Alumna Dr Samy Garcia-Torres has been awarded a top prize for her doctoral thesis exploring the performance of rubble brick drains under buildings where the ground has been disturbed by earthquakes.
We were able to combine the use of recycled construction debris into earthquake drains that provide easy and affordable ways to mitigate earthquake-induced liquefaction. Samy’s research proved that such methods work very well, based on her high quality centrifuge tests carried out at the Schofield Centrifuge Centre here in Cambridge.Professor Gopal Madabhushi
Dr Garcia-Torres recently completed a PhD in Civil Engineering and is formerly of the Department’s Geotechnical and Environmental Research Group, led by Professor Gopal Madabhushi. Her paper titled Performance of drains in earthquake-induced liquefaction mitigation under new and existing buildings, which she co-authored with Professor Madabhushi, was awarded the Best Presentation Prize at the 1st International Symposium on Construction Resources for Environmentally Sustainable Technologies (CREST 2020). She received €150 from publisher Springer Nature and a certificate.
When an earthquake occurs, the motion can cause the overlying ground to sink, spread and crack. Loosely packed, water-saturated soil turns to liquid in a process known as ‘liquefaction’. The loss of shear strength means that the liquefied soil is unable to support structures that can sink/rotate. Buried pipes can also float and break.
Dr Garcia-Torres hails from Peru in South America where the probability of an earthquake occurring is very high.
“Earthquake-induced liquefaction phenomena left significant damage in southern Peru, following the Pisco earthquake in 2007,” she said. “In addition, damage due to liquefaction has been registered worldwide more recently, highlighting the relevance of developing research centred on mitigation techniques against this phenomenon. For this reason, my doctoral studies focused on the evaluation of the performance of drains below structures as a countermeasure technique against liquefaction damage.”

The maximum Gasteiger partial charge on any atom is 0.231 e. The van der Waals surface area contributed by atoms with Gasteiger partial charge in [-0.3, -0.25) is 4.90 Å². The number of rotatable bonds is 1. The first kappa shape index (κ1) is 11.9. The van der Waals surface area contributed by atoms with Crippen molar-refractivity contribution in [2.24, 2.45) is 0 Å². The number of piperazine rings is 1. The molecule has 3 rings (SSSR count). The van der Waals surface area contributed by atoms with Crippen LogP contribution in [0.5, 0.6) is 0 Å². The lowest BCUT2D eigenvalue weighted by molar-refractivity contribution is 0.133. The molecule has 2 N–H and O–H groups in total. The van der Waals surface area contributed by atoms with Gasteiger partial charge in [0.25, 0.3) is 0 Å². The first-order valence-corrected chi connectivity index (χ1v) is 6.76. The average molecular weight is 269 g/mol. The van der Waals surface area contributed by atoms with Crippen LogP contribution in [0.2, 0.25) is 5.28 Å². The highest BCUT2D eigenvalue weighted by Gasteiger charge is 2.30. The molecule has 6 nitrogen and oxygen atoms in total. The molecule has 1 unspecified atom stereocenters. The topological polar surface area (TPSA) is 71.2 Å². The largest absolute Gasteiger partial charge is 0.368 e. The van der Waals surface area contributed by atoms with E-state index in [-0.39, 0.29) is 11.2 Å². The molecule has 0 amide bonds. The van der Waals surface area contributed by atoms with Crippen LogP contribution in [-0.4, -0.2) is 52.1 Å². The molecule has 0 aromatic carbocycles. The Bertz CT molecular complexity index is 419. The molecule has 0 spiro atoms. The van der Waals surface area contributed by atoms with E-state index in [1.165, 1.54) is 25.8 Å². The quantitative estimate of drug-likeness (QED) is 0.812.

As part of her PhD looking at sustainable mitigation techniques, Dr Garcia-Torres visited Kyushu University in Fukuoka, Japan, where she participated in a collaborative project called Progress 100, on the development of a soil physical model to evaluate the behaviour of vertical drains, made of rubber, as a measure to prevent damage to homes in the event of liquefaction.
Professor Madabhushi said: “Samy wanted to research on sustainable approaches that can be used in developing nations to mitigate earthquake damage to structures. We were able to combine the use of recycled construction debris into earthquake drains that provide easy and affordable ways to mitigate earthquake-induced liquefaction. Samy’s research proved that such methods work very well, based on her high quality centrifuge tests carried out at the Schofield Centrifuge Centre here in Cambridge.”
Dr Garcia-Torres is currently a consultant in geotechnical engineering in Lima, Peru, as well as a teaching assistant at the Pontifical Catholic University of Peru. She is planning to apply for a faculty position to teach post-graduate level students, her aim being that she will continue conducting research related to soil improvement technologies.